Projects that have already been approved and funded will become part of the baseline, and will thus be included in all scenarios. This includes projects funded through post-hurricane bond issues. Projects that are in the planning phase, as well as other land-use and economic-development plans, will be incorporated into one or more scenarios. A transit driven scenario, for example, might include regional passenger rail between Baton Rouge and New Orleans - something advocated by local planners; and/ or a highway-driven scenario, which might new freeway investments around Lake Charles.

How do state and federal levee and coastal restoration plans relate to the regional plan?
Louisiana Speaks' planners and the LRA have fully coordinated the regional planning process with the levee and coastal restoration planning processes of the Louisiana Coastal Protection and Restoration Authority and the U.S. Army Corps of Engineers. Public input from the regional planning process will directly inform all state and federal levee/wetland planning.

How did you select stakeholders?
Louisiana Speaks asked a lot of people, and we asked them to ask a lot more. Using one-on-one meetings, larger events, telephone calls and email, we contacted elected officials, community advocates, business leaders, and nonprofit and religious organizations across south Louisiana. We invited everyone to brainstorm a list of stakeholders who represent key sectors (environment, economic development, housing, transportation, minority leadership, arts/culture, tourism, law, policy, faith-based groups, etc). We also took many, many unsolicited recommendations. Our master stakeholder list now contains more than 2000 people. These 2000 stakeholders have been invited to participate in the workshops in July and August.

When will the general public have its say?
In January, 2007 - and theirs is the say that matters. Although the 2006 summer workshops were not open to the general public, it is important to note the stakeholders will not be making final planning decisions - instead, they framed the questions that the general public will answer. The stakeholders helped create a series of alternative scenarios - essentially, possible futures. In January, the public will select the elements of the scenarios it prefers through a broad, multi-media voting effort.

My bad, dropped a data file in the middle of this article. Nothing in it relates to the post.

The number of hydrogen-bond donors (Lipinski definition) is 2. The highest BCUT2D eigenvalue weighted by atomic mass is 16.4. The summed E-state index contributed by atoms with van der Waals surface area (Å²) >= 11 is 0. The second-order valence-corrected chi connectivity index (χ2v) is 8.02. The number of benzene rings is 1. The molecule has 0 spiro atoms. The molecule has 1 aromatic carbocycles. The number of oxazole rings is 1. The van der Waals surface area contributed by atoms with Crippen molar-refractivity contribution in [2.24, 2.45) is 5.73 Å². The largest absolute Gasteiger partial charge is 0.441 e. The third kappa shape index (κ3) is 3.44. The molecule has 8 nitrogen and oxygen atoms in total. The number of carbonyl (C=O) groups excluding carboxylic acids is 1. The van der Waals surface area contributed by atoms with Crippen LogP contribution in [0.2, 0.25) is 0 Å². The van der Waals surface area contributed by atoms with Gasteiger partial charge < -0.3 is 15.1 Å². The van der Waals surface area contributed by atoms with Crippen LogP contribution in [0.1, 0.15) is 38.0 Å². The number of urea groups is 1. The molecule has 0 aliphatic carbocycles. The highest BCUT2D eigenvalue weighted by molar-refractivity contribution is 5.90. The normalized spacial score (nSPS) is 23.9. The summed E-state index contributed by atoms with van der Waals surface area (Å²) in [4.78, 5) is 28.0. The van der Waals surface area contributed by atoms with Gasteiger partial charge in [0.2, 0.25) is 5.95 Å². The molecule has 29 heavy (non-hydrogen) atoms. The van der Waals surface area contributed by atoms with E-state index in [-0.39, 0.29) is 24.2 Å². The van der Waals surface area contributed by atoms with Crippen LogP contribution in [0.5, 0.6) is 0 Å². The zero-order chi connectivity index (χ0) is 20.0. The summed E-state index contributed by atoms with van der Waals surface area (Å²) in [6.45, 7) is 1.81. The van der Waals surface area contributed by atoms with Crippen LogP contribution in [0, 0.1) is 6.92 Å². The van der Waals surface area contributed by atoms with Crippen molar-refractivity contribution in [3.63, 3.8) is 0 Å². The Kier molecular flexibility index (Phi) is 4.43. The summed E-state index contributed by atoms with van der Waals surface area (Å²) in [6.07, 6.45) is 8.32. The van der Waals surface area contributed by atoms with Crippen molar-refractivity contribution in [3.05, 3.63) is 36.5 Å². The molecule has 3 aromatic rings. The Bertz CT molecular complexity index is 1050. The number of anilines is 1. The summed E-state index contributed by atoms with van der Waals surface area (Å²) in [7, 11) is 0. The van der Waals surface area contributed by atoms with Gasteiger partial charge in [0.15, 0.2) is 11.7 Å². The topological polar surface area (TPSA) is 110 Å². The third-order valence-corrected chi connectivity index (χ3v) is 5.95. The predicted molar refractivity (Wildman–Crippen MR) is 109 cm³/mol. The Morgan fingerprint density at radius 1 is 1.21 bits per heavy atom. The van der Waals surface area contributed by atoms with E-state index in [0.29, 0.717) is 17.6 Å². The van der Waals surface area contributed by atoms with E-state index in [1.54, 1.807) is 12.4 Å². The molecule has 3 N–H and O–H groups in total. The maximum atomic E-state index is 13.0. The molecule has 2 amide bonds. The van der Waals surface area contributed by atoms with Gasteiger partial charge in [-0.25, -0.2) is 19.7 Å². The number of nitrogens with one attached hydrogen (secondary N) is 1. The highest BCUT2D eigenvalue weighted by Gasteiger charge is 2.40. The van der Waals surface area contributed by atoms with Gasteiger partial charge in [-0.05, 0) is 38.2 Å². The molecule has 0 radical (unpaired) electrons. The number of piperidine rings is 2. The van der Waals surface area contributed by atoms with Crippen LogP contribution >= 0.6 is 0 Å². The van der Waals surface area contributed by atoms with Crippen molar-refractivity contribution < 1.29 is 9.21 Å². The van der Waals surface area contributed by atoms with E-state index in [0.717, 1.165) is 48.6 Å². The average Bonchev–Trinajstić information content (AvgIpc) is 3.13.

How will this plan be paid for?
The goal is for the regional planning framework to be adopted by the Louisiana Recovery Authority, which will use it to guide ongoing funding and policy priorities. Additionally, future non-recovery funds, such as transportation spending, would also be guided by the regional planning framework in coordination with existing planning entities. The regional plan will not impact funds that are currently allotted for recovery projects

Who will "own" this plan?
We all will. If Louisiana Speaks does our job well and this regional planning effort generates support and consensus from citizens across South Louisiana, we will all share in the vision of how we want to grow in the future. It is also expected that the LRA, and in effect the State of Louisiana, will adopt the vision and shape policies to enact the plan. This would provide an overall framework for agencies at the state, parish and municipal level to work towards this common vision. Additionally, the Legislature and Governor will participate in approving specific priorities and projects.

Is this a recovery plan or strategic long-term plan?
This is a long-term, 25 year regional vision plan that will serve as a framework to guide land-use and economic development planning, spending priorities and government policies regarding transportation, economic development, coastal restoration and quality of community. But having a long-range plan is also important in the near term. A long-range plan will help coordinate recovery and rebuilding efforts so that they make efficient and effective use of resources.